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Trial by Media

At times unfocused, Netflix’s latest docuseries “Trial by Media” struggles to bring its six stories together under the same umbrella but contains enough insight to warrant a look and possibly spark conversation. As with any project that hires six directors to tell six different stories, there are highs and lows, but the latter never really sinks below interesting television, even if you’re sometimes struck with the fact this is all a little more superficial than it needed to be. The media influences high-profile cases. That’s common knowledge in 2020, right? But what “Trial by Media” lacks in insight it makes up for in the chapters that tell stories that you may not remember. Honestly, I wanted to take the six chapters and shape them into one film—a study of the media’s impact on the legal process. As is, overall conclusions about the positive and negative impact of cases that are tried on a public stage is left up to the viewer.

If I did re-edit the six chapters of “Trial by Media,” I would also restructure them and start with the best episode, chapter five, “Big Dan’s Tavern.” In 1983, in New Bedford, Massachusetts, a woman stopped in a local tavern near her home for cigarettes. She was gang-raped when she tried to leave, and the other bar patrons watched and cheered. In the mid-‘80s, 24-hour news was a relatively new concept and the idea of putting cameras in a courtroom hadn’t really been considered before, but that’s exactly what happened, with people around the world watching the case unfold in relatively real time. The judge who made the decision is interviewed in this segment and he alone could carry a feature film with how that choice has clearly weighed on him. The press had all agreed not to release the woman’s name for example, so he didn’t consider the fact that it would appear in testimony until it basically aired on live TV. It’s also fascinating to consider how the exposure for the case changed the conversation around immigration—the assailants were Portuguese and that community became a target—and violence against women. There’s a lot to unpack in it.

The same can’t be said for every episode, and some don’t even really seem to fit the umbrella concept. For example, the case of Robert Scrushy, the CEO of HealthSouth who was accused of rampant corruption, could just as easily fit in a docuseries about creative defense strategies. His charismatic team of high-paid attorneys played the media card but they also spun downhome stories about Southern family traditions and one literally wrapped himself in a flag to impress the jury. Other episodes, including one about the Jenny Jones murder trial and one that should hit close to home for Chicago readers about Rod Blagojevich’s relationship with the media, have a thinness in terms of information for anyone who knows these stories. Talk shows can play with human emotions in a way that lead to tragedy and our President watches a lot of FOX News. We know that. Now what?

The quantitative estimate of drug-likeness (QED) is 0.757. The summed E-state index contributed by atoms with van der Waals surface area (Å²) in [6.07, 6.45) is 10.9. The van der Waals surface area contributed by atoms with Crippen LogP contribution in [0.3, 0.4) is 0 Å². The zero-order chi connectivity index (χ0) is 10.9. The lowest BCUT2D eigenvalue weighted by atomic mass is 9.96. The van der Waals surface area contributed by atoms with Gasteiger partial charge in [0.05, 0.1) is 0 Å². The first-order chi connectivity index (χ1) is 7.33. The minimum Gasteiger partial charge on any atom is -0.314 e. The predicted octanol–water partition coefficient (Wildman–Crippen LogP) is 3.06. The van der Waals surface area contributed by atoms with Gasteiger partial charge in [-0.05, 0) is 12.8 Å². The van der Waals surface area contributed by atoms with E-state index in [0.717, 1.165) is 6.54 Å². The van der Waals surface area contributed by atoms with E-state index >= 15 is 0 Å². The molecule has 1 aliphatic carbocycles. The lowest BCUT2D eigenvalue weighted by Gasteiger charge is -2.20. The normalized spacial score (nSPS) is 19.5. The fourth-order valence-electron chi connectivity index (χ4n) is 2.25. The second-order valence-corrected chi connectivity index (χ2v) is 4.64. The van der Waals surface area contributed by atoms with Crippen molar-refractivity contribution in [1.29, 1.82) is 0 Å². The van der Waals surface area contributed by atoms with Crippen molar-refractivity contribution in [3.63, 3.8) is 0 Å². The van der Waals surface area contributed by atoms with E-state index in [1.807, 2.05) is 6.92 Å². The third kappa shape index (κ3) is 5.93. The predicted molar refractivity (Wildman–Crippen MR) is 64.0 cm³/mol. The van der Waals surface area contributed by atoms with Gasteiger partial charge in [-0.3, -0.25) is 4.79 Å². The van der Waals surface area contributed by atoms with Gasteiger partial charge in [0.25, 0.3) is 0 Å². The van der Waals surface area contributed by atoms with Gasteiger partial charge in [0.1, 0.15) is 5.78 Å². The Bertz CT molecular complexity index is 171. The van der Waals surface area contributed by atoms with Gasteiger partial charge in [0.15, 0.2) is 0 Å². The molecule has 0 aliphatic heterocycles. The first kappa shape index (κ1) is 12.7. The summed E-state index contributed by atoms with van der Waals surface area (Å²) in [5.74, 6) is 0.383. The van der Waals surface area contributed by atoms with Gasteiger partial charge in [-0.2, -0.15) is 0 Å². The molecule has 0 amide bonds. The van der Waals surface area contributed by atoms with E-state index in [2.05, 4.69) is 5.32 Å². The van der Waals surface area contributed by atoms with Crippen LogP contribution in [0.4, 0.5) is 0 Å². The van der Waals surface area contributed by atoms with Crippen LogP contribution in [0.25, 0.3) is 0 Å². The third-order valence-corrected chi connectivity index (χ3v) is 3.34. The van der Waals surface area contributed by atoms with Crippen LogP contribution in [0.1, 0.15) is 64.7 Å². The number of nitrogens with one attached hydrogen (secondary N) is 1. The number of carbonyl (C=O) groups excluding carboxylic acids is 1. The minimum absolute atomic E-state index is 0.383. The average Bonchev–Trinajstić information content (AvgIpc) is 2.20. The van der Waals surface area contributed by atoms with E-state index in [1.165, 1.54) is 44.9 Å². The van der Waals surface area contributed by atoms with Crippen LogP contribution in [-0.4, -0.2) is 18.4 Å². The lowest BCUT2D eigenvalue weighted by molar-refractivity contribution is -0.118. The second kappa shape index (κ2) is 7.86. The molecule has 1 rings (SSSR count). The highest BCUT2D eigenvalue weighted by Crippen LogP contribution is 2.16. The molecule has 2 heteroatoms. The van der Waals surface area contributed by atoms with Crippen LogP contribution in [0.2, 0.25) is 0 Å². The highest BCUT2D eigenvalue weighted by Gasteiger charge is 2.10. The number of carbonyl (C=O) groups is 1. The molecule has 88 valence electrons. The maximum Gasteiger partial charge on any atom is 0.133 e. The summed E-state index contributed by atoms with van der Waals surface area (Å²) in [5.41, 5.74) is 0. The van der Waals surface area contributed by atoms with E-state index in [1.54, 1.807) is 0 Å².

Of course, a good docuseries doesn’t have to present entirely new information as long as it shapes it into interesting television, and I have to admit to never really being bored during “Trial by Media.” Maybe it’s just that I’m too cynical. We have a “Presidency by Media” in 2020. If this series had come along even ten years ago it may have felt more impactful. At this point in the game, media coverage doesn’t just influence major cases, it is often one of the most important elements for a defense attorney or a prosecutor. And any discussion over whether or not this is the way it “should be” seems to miss the fact that there’s no going back. Perhaps that’s why that fifth episode is so strong because it discusses the day cameras went into a courtroom for the first time and realizes that the legal process in this country really changed forever the minute a TV producer hit record while a judge was speaking. The best elements of “Trial by Media” understand that this is the new reality and don’t really consider the idea of changing it as much as how we’re going to adjust to it moving forward.

Premieres on Netflix today, 5/11.

Brian Tallerico

Brian Tallerico is the Managing Editor of, and also covers television, film, Blu-ray, and video games. He is also a writer for Vulture, The Playlist, The New York Times, and GQ, and the President of the Chicago Film Critics Association.

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Trial by Media (2020)


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